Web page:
Suppose the Wright brothers, before their first airplane flight at Kitty Hawk, North Carolina on Dec. 17, 1903, had been able to assemble a band of suppliers interested in aviation. Things would have gone much faster. These suppliers would have included engine makers, spar manufacturers, fabric merchants, aircraft dope producers, wheel makers, aluminum smelters, radio pioneers, and sheet metal merchants.
Anterix (NASDAQ: ATEX), the innovative Woodlawn, New Jersey-based firm that is focused on moving electric utility communications to private LTE (4G) broadband networks, has done what the Wright brothers couldn’t do. The company created what it calls an “ecosystem” of LTE suppliers last May. So far, it has signed up 70 leading technology companies, which range from giants Motorola, Ericsson, and General Electric
Now Anterix has taken its ecosystem concept a step further. The company has added what it calls a “collective” of cybersecurity firms — six already. Anterix believes electric utilities building out private broadband networks will want the same wealth of cybersecurity supplier options that they will have from telecommunications suppliers to the ecosystem.
The collective and its emphasis on cybersecurity comes despite the implicit cybersecurity advantages of private broadband networks.
This implicit defense results from what Chief Operating Officer Ryan Gerbrandt calls the “air gap” between an Anterix private broadband network and the internet. They simply aren’t connected, shutting off a lot of cyberattacks that come through the internet.
Security Appeal To The Utilities
This security emphasis should have immediate appeal to the utilities. I talk to a lot of CEOs, and they tell me that the one thing that keeps them up at night is cybersecurity.
In the security collective, Anterix has established a network of leading firms in the field which will provide electric utilities installing private networks additional security, taking cyber defenses to a new level.
The six founding members of the cyber collective are Mandiant, Onclave Networks, PacketViper, Q-Net Security, Qubitekk, and Sierra Nevada Corporation.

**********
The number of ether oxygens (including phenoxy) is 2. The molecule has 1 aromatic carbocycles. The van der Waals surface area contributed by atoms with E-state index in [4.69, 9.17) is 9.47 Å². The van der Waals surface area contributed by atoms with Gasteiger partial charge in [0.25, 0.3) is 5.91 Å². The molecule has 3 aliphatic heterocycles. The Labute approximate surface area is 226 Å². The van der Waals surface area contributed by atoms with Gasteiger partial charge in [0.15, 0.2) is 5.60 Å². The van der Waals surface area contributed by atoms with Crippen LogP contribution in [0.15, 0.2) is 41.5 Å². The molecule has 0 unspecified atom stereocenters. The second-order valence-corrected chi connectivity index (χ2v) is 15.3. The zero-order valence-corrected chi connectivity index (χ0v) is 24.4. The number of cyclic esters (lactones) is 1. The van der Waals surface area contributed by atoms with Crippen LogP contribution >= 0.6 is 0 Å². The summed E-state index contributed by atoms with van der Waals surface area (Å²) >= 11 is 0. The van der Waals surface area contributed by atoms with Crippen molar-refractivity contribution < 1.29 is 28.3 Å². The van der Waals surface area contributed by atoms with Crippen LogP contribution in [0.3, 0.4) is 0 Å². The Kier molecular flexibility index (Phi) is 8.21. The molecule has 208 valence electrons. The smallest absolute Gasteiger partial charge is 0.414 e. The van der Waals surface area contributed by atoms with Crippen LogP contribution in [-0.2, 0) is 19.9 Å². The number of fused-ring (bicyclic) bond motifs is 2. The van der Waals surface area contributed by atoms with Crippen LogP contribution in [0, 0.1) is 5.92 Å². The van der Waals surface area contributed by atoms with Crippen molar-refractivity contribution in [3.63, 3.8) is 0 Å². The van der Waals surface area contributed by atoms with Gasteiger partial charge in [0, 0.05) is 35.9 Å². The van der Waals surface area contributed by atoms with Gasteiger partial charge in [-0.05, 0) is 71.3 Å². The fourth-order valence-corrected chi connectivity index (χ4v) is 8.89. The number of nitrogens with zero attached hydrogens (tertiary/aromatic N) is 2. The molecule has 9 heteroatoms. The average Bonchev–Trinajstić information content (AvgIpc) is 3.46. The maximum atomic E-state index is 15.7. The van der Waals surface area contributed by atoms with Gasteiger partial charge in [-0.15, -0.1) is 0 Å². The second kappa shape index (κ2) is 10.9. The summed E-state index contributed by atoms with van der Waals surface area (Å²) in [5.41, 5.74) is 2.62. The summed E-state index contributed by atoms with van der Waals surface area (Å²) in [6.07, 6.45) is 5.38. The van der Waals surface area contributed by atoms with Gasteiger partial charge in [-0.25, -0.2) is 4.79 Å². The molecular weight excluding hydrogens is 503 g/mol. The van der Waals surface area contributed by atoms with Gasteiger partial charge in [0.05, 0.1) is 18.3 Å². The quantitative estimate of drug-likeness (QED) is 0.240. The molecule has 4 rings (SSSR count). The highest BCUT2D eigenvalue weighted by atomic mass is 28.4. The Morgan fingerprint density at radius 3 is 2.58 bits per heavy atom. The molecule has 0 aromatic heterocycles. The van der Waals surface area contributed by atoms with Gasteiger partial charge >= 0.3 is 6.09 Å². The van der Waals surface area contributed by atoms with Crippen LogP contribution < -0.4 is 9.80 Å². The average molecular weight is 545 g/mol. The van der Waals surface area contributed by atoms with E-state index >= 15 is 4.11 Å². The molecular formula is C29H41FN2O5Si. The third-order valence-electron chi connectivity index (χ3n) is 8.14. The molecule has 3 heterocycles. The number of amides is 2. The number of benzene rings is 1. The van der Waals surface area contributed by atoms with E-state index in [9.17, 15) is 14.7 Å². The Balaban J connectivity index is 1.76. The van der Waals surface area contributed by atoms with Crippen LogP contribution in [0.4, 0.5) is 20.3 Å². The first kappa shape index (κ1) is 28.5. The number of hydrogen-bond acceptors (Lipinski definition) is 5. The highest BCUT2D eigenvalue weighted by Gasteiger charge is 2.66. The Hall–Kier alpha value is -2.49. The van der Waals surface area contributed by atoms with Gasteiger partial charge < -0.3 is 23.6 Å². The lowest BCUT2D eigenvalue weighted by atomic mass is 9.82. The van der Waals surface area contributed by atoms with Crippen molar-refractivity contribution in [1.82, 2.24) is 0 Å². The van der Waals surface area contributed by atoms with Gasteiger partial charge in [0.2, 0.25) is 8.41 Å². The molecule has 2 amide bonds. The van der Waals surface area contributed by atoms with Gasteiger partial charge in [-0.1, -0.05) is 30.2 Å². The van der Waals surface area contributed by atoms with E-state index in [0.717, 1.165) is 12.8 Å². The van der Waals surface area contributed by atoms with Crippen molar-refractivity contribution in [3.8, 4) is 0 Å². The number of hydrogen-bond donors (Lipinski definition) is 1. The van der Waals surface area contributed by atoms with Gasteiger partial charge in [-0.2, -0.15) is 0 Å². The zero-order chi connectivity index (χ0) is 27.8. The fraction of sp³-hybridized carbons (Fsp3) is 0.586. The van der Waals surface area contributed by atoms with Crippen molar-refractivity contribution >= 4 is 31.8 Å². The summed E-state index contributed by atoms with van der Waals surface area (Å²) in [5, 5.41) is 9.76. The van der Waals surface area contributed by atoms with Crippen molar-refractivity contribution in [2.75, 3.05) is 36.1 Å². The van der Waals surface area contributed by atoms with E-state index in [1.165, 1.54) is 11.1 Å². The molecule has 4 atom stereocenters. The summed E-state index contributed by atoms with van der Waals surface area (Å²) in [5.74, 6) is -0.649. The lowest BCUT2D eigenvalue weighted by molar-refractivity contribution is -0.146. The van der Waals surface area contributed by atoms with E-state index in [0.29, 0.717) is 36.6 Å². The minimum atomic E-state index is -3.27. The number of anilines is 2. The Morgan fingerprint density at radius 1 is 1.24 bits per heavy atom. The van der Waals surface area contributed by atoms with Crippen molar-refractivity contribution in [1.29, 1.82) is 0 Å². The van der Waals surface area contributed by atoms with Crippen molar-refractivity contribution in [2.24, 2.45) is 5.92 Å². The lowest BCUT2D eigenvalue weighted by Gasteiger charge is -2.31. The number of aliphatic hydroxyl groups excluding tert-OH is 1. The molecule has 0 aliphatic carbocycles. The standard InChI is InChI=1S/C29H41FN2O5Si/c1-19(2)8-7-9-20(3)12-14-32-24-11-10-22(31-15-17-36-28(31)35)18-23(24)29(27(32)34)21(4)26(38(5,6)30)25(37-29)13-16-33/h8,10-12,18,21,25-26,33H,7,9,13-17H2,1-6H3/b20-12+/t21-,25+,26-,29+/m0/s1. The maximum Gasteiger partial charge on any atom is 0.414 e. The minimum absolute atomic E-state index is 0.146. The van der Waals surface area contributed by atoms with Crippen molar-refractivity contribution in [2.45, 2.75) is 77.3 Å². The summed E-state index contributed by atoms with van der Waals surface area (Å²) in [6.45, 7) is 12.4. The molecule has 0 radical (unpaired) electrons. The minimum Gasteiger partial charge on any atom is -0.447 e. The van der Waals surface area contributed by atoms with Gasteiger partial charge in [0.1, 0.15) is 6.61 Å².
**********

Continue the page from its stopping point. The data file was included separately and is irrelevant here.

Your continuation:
Ronald Indeck, CEO of Q-Net Security, said, “As a charter member of the Anterix active ecosystem, we are excited to take this next step with Anterix in forming the Anterix network security system. Utilities demand the strongest network cybersecurity, and we are proud to bring our data authentication to this unique collaboration.”
“Mandiant recognizes that collective and collaborative action is key to delivering comprehensive security for utilities,” said Marshall Hellman, the company’s executive vice president and chief innovation officer.
While members of the ecosystem and now the collective sign a collaborative contract, they remain independent and competitive with each other. A secretariat is provided by Anterix.
Anterix is a company born of the digital age. It has accumulated significant holdings of spectrum on the 900 MHz band and offers private, exclusive broadband networks to electric utilities. These are designed to move data from all sources.
There is a saying that data is the new oil. In a world of microgrids, windmills, solar panels and smart grids, the data generation points are everywhere and increasing. Utilities need this data flow to manage their operations, to produce efficiencies, and to take control in crisis.
When the wildfires that have so plagued the West started, communications were found to be inadequate. Electric utilities couldn’t communicate with their customers, each other, or their state emergency offices.
Once an electric utility signs up for a private broadband network, that becomes its network. The utility is in charge, Anterix CEO Robert Schwartz told me. “They get control; they give up nothing,” he said.
Spectrum As ‘Beachfront Property’
At a United States Energy Association meeting, Schwartz said Anterix’s spectrum holdings amount to the equivalent of “beachfront property.” He also said if a utility has a break in a live line, information can be transmitted to the data analysis center and the line deenergized in 1.4 seconds or before it hits the ground, thus possibly avoiding a wildfire.
Anterix owes something to the spirit of the innovators who created Nextel, revolutionized cell phones and made them ubiquitous. The company’s executive chairman is Morgan O’Brien, who cofounded Nextel with Brian McAuley, who is a former Anterix executive. Schwartz is alumnus of Nextel, as are many of the employees and consultants at Anterix.
This points to a culture of innovation.
Anterix, which is listed on the Nasdaq
What Anterix is doing with its ecosystem and now with the collective is, I believe, unique. It may become a template for the launch of new technologies that depend on a wide, tertiary system of suppliers. It is likely to be studied in business schools and marketing courses as a creative, new way to jumpstart change.